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Lepanthes Leaf Tip Dieback

Discussion in 'Issues, Disease and Pests' started by Chris.c147, May 5, 2022.

  1. Chris.c147

    Chris.c147 Well-Known Member

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    Does anyone know why the tips of my Lepanthes dieback? This happens on old leaves, as well as, new leaves. Doesn’t occur on any of my other genera.

    Temps between 64-80 and humidity stay between 80-95%. Constant air movement.

    0966271B-2E2A-430F-8FF6-178AA753F670.jpeg 81F1EE56-F346-4660-9A15-CEF6D335970D.jpeg BB3D75F7-D542-408C-B4F1-9B79FB53CE49.jpeg 20C6680F-8D82-47D9-BE17-260ABBE68351.jpeg
     
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  2. Marni

    Marni Well-Known Member Staff Member Supporting Member

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    Does it happen an all Lepanthes or just some? Are they all low elevation species? Generally, I think of leaf tip die back on Pleurothallidinae as coming from a concentration of fertilizer as the roots dry. The osmotic pressure pulls water out of the plant and it comes out first from the leaf tips.
     
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  3. EvanT

    EvanT New Member

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    Any possibility of a fungal infection? Some of my thin-leaved Lepanthes like lucifer and dactylopetala get black spots which spread in a similar looking way to your photos. Although the fact that it’s starting at the tips suggests maybe it’s something else. In my case I’ve always been able to stop the spots from spreading with a few sprays of an antifungal called Ortiva.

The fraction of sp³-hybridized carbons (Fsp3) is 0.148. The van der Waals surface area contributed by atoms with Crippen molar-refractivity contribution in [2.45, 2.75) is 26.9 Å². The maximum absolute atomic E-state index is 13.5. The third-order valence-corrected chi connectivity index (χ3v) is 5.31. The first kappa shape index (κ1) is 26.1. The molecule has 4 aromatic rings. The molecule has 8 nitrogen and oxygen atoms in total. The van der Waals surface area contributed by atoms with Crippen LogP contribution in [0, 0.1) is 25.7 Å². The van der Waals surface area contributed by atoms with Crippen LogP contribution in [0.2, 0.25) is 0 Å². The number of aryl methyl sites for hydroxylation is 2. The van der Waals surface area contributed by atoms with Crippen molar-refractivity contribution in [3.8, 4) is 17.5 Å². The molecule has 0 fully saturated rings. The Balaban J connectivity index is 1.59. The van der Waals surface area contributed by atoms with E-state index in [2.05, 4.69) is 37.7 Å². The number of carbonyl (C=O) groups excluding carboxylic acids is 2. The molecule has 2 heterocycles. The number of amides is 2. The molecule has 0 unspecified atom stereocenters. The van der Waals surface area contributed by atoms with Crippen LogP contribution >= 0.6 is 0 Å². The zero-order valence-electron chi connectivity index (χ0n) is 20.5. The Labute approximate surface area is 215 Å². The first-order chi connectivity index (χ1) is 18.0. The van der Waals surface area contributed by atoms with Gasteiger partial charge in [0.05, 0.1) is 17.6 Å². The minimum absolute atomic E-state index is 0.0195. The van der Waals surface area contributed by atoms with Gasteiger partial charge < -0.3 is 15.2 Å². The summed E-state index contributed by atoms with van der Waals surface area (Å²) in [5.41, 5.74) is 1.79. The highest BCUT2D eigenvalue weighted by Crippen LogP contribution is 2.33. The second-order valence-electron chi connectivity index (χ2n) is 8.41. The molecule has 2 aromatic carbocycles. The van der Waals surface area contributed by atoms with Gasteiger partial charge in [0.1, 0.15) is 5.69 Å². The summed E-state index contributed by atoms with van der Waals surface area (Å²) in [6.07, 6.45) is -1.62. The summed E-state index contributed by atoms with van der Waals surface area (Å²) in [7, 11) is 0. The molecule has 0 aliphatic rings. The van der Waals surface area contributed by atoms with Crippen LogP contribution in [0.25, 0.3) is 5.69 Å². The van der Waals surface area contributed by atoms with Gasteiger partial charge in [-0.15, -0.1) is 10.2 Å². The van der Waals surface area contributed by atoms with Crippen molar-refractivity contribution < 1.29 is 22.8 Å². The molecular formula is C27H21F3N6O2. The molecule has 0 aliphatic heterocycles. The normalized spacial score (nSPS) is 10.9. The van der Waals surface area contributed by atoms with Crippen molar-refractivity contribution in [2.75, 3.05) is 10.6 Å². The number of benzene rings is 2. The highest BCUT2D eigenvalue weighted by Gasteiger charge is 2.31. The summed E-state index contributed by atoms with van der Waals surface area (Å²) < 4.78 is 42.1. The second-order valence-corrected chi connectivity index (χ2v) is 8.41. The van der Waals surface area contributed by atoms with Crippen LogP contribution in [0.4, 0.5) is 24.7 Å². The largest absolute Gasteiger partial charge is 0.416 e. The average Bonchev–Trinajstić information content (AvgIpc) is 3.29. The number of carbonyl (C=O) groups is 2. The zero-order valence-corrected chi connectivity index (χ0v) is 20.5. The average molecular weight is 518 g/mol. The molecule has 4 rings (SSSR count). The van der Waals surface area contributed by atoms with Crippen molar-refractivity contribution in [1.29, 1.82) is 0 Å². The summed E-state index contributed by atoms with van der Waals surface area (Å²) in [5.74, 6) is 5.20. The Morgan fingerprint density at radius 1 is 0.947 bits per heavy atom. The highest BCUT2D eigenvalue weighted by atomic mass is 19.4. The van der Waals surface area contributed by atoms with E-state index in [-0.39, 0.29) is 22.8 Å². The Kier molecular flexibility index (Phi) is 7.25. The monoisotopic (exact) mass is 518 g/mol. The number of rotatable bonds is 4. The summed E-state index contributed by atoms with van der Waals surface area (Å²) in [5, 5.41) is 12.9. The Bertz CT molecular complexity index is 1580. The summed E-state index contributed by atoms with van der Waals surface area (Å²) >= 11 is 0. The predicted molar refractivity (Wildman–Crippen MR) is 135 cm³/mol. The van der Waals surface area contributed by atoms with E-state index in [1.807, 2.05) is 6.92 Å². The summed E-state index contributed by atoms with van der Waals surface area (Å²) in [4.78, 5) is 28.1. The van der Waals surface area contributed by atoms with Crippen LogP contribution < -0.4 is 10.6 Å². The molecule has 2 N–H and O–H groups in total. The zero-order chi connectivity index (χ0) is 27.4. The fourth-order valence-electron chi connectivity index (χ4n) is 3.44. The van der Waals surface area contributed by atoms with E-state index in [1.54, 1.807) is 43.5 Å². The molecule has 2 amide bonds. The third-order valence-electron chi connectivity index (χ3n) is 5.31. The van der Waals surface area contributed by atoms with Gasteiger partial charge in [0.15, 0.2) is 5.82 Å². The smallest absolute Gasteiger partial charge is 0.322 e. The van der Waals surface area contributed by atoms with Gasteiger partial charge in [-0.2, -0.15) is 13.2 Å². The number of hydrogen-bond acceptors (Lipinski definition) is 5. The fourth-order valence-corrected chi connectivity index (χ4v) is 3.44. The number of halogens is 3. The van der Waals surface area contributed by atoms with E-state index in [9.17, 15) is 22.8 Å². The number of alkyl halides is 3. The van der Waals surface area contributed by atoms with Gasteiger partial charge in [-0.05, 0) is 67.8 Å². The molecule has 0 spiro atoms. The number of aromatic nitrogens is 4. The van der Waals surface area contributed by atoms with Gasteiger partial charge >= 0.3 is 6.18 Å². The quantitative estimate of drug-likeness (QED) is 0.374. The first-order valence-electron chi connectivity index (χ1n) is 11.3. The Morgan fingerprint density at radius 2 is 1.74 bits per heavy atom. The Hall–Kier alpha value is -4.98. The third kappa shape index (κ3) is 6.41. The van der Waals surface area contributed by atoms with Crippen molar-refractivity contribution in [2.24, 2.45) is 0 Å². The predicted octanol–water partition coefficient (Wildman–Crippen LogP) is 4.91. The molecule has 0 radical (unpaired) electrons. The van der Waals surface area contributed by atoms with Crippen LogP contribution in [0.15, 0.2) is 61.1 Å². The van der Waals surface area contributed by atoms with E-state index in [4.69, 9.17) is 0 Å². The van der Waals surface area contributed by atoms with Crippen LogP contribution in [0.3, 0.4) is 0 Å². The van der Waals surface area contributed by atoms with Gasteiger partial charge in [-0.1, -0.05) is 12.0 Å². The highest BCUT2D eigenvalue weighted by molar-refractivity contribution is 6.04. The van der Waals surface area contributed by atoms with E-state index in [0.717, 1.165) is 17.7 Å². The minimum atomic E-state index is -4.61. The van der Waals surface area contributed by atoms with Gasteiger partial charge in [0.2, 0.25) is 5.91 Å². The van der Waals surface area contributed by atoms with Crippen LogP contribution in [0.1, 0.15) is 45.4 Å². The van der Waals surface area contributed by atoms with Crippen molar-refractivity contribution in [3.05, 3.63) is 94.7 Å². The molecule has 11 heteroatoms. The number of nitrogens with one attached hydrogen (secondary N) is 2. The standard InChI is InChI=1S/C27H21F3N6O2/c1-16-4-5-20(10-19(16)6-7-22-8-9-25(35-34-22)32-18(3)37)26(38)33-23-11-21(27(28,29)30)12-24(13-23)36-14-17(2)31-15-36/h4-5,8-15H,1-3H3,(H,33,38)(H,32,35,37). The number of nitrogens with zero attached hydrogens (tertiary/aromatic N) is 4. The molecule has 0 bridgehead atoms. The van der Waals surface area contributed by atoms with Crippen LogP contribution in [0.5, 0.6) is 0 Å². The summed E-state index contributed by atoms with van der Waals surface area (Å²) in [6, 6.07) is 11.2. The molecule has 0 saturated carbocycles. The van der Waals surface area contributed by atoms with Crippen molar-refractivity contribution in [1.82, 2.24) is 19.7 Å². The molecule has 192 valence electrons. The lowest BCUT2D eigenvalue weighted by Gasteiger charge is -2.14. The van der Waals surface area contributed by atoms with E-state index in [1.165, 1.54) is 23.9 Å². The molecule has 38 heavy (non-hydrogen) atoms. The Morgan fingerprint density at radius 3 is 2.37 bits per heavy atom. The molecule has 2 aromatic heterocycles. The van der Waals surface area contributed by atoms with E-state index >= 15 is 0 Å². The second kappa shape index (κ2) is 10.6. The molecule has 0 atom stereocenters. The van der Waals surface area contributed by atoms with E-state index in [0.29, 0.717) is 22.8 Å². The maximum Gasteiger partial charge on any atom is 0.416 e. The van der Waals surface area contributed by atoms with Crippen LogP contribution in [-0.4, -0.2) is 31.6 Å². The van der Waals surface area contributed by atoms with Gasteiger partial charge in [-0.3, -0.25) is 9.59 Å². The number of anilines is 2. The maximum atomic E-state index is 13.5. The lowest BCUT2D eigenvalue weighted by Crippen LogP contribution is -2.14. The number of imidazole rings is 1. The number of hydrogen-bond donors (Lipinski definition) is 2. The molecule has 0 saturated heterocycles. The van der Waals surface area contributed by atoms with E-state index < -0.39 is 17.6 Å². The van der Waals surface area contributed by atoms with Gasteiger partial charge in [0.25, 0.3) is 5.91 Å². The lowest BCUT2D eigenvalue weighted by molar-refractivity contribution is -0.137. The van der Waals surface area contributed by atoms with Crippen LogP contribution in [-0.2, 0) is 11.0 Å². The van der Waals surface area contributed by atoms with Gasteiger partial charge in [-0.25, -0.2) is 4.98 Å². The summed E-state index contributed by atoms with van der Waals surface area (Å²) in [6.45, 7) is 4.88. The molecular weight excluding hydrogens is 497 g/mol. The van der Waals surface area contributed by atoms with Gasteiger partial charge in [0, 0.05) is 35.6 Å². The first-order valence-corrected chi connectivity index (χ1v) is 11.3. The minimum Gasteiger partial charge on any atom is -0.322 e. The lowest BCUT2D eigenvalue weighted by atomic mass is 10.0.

4. Chris.c147

    Chris.c147 Well-Known Member

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    Marni, it’s only on my Lepanthes rhodophylla which is the only Lepanthes species I grow.

     
  5. Chris.c147

    Chris.c147 Well-Known Member

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    Evan, I’ve now sprayed my plant with Physan to see if that helps at all. I’m also going to stop fertilizing to see if that hinders the dieback.

     
  6. Marni

    Marni Well-Known Member Staff Member Supporting Member

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    The only person I know who grows this species grows this in the mid-50's at night and it does very well. Rather than stopping fertilizer, you could fertilize normally and then go back an hour later and water the plant. I've never found Physan to do much good.

     
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  7. EvanT

    EvanT New Member

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    For what it’s worth, the spray I mentioned is based on azoxystrobin.
     
  8. Ray

    Ray Orchid Iconoclast Supporting Member

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    You’re not alone Marni, but that’s because Physan is a topical disinfectant and infections are mostly systemic.

    If a grower is experiencing infections, it is often a cultural issue that weakens the plant to the point of susceptibility. If the environment is rife with pathogens (they all are, to one degree or another), spraying Physan on the floor, walls, benches, etc., can be an excellent way to knock their population down, albeit only temporarily.
     
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  9. Raven

    Raven Well-Known Member

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    I grow this species with 70F days and 60F nights and haven't noticed any problems.
     
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